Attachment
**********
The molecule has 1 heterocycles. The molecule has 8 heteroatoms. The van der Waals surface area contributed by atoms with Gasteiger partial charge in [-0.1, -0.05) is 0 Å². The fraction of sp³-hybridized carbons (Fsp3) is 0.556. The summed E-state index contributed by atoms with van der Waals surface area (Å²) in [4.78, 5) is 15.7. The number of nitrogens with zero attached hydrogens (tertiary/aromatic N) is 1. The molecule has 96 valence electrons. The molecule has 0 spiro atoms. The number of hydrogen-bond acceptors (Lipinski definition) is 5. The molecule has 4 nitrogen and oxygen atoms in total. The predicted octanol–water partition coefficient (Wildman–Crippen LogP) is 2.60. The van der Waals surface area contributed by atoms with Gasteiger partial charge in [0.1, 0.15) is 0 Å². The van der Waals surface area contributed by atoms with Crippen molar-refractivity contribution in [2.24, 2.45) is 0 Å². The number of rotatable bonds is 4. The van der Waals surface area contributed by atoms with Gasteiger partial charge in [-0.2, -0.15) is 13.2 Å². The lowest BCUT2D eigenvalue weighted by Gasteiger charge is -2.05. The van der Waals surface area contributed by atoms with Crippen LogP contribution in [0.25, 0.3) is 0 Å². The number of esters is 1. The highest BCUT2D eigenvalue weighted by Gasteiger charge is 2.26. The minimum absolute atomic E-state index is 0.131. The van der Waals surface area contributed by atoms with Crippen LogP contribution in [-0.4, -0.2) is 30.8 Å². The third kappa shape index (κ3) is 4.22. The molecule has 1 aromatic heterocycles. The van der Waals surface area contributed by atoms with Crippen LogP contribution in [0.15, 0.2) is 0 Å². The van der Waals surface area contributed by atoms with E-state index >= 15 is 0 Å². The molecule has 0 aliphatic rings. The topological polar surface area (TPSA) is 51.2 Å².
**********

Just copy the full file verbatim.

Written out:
The molecule has 1 heterocycles. The molecule has 8 heteroatoms. The van der Waals surface area contributed by atoms with Gasteiger partial charge in [-0.1, -0.05) is 0 Å². The fraction of sp³-hybridized carbons (Fsp3) is 0.556. The summed E-state index contributed by atoms with van der Waals surface area (Å²) in [4.78, 5) is 15.7. The number of nitrogens with zero attached hydrogens (tertiary/aromatic N) is 1. The molecule has 96 valence electrons. The molecule has 0 spiro atoms. The number of hydrogen-bond acceptors (Lipinski definition) is 5. The molecule has 4 nitrogen and oxygen atoms in total. The predicted octanol–water partition coefficient (Wildman–Crippen LogP) is 2.60. The van der Waals surface area contributed by atoms with Gasteiger partial charge in [0.1, 0.15) is 0 Å². The van der Waals surface area contributed by atoms with Crippen molar-refractivity contribution in [2.24, 2.45) is 0 Å². The number of rotatable bonds is 4. The van der Waals surface area contributed by atoms with Gasteiger partial charge in [-0.2, -0.15) is 13.2 Å². The lowest BCUT2D eigenvalue weighted by Gasteiger charge is -2.05. The van der Waals surface area contributed by atoms with Crippen LogP contribution in [0.25, 0.3) is 0 Å². The number of esters is 1. The highest BCUT2D eigenvalue weighted by Gasteiger charge is 2.26. The minimum absolute atomic E-state index is 0.131. The van der Waals surface area contributed by atoms with Crippen LogP contribution in [-0.4, -0.2) is 30.8 Å². The third kappa shape index (κ3) is 4.22. The molecule has 1 aromatic heterocycles. The van der Waals surface area contributed by atoms with Crippen LogP contribution in [0.15, 0.2) is 0 Å². The van der Waals surface area contributed by atoms with E-state index >= 15 is 0 Å². The molecule has 0 aliphatic rings. The topological polar surface area (TPSA) is 51.2 Å².